Those who know Bryan Woolley as KUTV Channel 2’s cheerful and inventive day chef probably don’t know his secret identity. Before he took up the job of teaching culinary-curious viewers how to make simple but tasty recipes 18 months ago, Woolley delighted audiences with another art: opera.
Yes, the same chef who taught you how to bake the perfect brie en crout (“cheese in puff pastry” in French) is also a powerful tenor with a degree in music education and vocal performance from Utah State University. His latest concert: for residents at the inpatient hospice Care Source where he sometimes teaches cooking classes. Here his penchant for bursting into Bizet and Verdi while waiting for the oven to ding lead residents to dub him “the singing chef.”
The name suits him for many reasons. “I’m very passionate about the arts,” Woolley explains after a lunch hour spent slaving over a stove at the Roth Concept Center in Foothill Village, where his noon segment is filmed regularly. “And I think this is why I enjoy the culinary [arts]. Not only can you express the art and creativity sides, but the science sides of cooking, which is so amazing to me.”
Unsurprisingly, it was Woolley’s eclectic interest in the arts that lead him down the path to chef stardom. After graduation, he traveled the world to sing opera. On the road, he found that such places as Scandinavia, Russia, Western and Eastern Europe had one thing in common: a lot of down time between shows. To fill his hours, Woolley took lessons with local master chefs — men and women who, while not international house names, nonetheless come from family restaurants and bakeries with centuries-old pedigrees.
“These are amazing master chefs who are in it because of their passion,” he explains. “Everywhere I would go I would always learn something, because I had the time to learn, and I loved it.”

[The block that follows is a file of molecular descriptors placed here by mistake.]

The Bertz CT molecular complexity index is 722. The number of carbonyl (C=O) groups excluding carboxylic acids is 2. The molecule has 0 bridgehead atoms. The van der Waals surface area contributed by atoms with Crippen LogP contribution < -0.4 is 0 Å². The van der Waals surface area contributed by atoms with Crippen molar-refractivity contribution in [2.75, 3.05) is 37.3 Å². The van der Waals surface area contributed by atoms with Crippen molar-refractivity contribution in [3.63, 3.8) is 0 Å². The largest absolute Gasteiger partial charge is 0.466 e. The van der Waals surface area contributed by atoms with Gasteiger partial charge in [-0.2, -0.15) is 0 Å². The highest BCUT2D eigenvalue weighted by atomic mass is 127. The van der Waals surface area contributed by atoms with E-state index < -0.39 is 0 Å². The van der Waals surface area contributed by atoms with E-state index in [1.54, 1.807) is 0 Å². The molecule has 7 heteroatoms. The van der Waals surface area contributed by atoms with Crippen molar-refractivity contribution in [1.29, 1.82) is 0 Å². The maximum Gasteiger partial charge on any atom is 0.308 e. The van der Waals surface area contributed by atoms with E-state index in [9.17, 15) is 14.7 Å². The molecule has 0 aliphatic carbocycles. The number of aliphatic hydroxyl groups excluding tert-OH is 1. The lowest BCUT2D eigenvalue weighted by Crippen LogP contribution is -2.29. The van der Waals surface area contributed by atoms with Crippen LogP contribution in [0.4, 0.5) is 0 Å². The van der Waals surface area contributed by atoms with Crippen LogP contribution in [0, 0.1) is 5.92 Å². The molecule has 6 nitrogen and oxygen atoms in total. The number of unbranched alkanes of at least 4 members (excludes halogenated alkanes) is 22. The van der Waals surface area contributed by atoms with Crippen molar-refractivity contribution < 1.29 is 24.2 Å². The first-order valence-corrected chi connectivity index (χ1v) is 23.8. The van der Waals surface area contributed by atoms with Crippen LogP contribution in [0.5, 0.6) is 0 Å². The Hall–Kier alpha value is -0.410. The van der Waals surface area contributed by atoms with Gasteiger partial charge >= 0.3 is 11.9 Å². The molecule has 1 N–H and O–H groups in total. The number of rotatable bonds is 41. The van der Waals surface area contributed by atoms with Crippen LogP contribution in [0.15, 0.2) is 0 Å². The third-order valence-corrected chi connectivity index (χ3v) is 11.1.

Eventually, Woolley settled in Logan, where he put his love of food to use teaching classes in the culinary arts. Between teaching and traveling abroad to sing, he was leading a busy life.
And then KUTV called with an offer that would make him even busier: their day chef post had just opened up. Would Woolley be interested? One interview and one test run through the kitchen later, the singing chef beat out 15 other cooks for the coveted spot.
Cooking on TV, as Woolley explains it, isn’t like being the head chef of a restaurant, where a menu might often be set for as long as six months. Monday through Friday he must come up with a new recipe that will be both easy and enticing enough for the home cook to shop for and follow — a goal Woolley admits is as enjoyable as it is daunting. Another daunting task: accommodating all tastes while keeping local culture in mind, such as the fact that many teetotaling Utahns won’t have alcohol with which to cook.
Nevertheless, the challenge of creating nearly 300 recipes a year is one the chef finds exciting.
“It’s great, it is wonderful,” he says. “You listen to people and what they’re looking for and try and stay on top of the trends.
So, just what are the trends in Salt Lake City, where Woolley now calls home?
“Mostly in this area I’ve found that people tend to really like desserts,” he laughs. “And foods that remind them of childhood comfort foods.”
From the feedback locals have been sending him, it seems that his desserts and comfort foods are a hit. Woolley says he now gets so many calls and emails that he isn’t able to respond to them all between the time he spends on set, teaching cooking classes and consulting for different restaurants around the valley. Add to this a possible book deal and Woolley’s description of his life as “busy” seems to be an understatement.
In those rare moments when he can take a break from the kitchen, Woolley can be found spending time with friends, going on road trips, listening to concerts or playing real-time strategy games.
“People think I’m kind of nerdy,” he jokes. “I love computer games.”
He also loves movies, especially science fiction flicks. A favorite franchise: James Bond.
His favorite movie snack?
“Popcorn and diet coke!” He laughs. And when dining out with friends? “A Big Mac and french fries.”
But mostly, Woolley says he just enjoys life.
“I’m just a down-to-earth person,” he explains. “Whatever I can do to enjoy life I do, because it’s just too short. There are just too many downfalls and too many people who don’t want you to be happy or who you are.”
Catch Woolley’s segment “Fresh from the Kitchen” every weekday on KUTV Channel 2 from noon to 1:00 p.m. Drop by and watch him cook live during these segments at the Roth Concept Center in Foothill Village (1400 Foothill Dr #212). To get Woolley’s recipes visit his Web site chefbryanwoolley.com.